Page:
Climate change impact on crop plant-pollinator communication
Environmental conditions are changing and the global mean surface temperature is projected to increase up to 5°C during the 21th century. Climate change is expected to undermine food security, since both crops and pollinators may be negatively affected. Floral scent is an important communication channel between plants and their pollinators, and changes in temperature impact flower scent emissions. However, the effects these changes in floral scent have on plant-pollinator interactions are still unknown. Our proposal will test for the first time whether shifts in floral emissions due to a temperature increase predicted by climate change scenarios affect the chemical communication between plants and their pollinators. Therefore, the objectives of this proposal are i) to analyze the flower scent of important crop plants at optimal growing temperatures and temperatures 5 °C higher; ii) to test whether different bee pollinators detect and behaviorally respond to potential changes in scent bouquet induced by an increase in temperature. We hypothesize that increased temperatures will induce an increase in the amount of scent and changes in relative composition of floral VOCs in the target crop species. These expected differences in scent patterns may have negative, neutral or positive effects on pollinator attraction. We selected buckwheat (Fagopyrum esculentum – Polygonaceae), oilseed rape (Brassica napus – Brasicaceae), and strawberry (Fragaria ananassa – Rosaceae) for our study as models, all of which worldwide crops used as human food and dependent on animal pollination. We will cultivate the crop plants in plant-growth chambers at two different temperatures. At these conditions, floral scents will be sampled by dynamic headspace and analyzed by gas chromatography coupled to mass spectrometry (GC/MS) to verify, if temperature increase by 5°C induces quantitative and qualitative changes in floral emissions. In parallel, we will perform electrophysiological tests by gas chromatography coupled to electroantennographic detection (GC/EAD) and behavioral assays in a flight-cage to test responses of pollinators to likely changed floral scent bouquets. This study will provide findings of climate change effects on communication between crop plants and pollinators which need urgently be studied, since negative effects would have serious consequences on agriculture and production of human food.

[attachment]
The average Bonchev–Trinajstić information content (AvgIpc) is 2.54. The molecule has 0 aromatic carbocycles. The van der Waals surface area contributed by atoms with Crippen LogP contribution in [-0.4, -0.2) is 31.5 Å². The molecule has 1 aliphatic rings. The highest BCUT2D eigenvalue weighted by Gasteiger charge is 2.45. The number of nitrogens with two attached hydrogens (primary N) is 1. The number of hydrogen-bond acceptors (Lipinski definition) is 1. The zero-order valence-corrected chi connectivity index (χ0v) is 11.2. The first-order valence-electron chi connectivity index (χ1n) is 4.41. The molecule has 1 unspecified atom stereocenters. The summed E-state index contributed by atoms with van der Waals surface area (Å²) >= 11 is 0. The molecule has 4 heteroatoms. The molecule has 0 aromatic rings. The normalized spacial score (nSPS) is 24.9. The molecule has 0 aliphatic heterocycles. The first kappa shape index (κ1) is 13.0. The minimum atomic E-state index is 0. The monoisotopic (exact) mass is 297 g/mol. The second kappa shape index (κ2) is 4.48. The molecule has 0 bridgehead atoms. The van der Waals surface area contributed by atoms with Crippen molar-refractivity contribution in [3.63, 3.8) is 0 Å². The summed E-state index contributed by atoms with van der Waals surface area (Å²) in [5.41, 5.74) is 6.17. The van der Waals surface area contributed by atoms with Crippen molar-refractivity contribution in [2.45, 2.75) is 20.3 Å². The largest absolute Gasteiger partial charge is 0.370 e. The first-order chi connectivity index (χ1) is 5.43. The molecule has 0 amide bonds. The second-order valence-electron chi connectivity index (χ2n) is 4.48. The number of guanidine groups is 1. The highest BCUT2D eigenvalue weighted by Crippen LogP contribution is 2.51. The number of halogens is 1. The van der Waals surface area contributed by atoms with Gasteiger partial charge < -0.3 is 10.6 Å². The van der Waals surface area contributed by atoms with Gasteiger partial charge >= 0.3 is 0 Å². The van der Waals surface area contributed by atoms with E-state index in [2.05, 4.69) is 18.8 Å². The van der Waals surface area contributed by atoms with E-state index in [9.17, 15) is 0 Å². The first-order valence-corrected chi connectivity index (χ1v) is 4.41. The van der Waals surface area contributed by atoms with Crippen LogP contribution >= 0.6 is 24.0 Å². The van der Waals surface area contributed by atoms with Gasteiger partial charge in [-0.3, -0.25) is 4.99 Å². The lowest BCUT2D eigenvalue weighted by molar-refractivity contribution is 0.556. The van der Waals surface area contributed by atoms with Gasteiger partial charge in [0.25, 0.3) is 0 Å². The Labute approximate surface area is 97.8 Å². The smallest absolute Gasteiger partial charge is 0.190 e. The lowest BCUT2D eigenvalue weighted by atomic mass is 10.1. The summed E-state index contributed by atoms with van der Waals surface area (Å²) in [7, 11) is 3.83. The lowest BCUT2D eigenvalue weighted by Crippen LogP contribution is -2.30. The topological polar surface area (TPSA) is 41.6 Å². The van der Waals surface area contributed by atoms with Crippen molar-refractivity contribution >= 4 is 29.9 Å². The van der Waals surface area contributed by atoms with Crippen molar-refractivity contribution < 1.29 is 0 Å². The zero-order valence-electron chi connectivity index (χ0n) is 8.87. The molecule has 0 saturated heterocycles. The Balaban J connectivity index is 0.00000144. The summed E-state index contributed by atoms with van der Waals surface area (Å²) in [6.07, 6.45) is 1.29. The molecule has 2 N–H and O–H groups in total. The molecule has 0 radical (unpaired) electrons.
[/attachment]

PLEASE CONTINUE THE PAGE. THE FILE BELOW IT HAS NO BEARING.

© PostDoc: Dr Guaraci Duran Cordeiro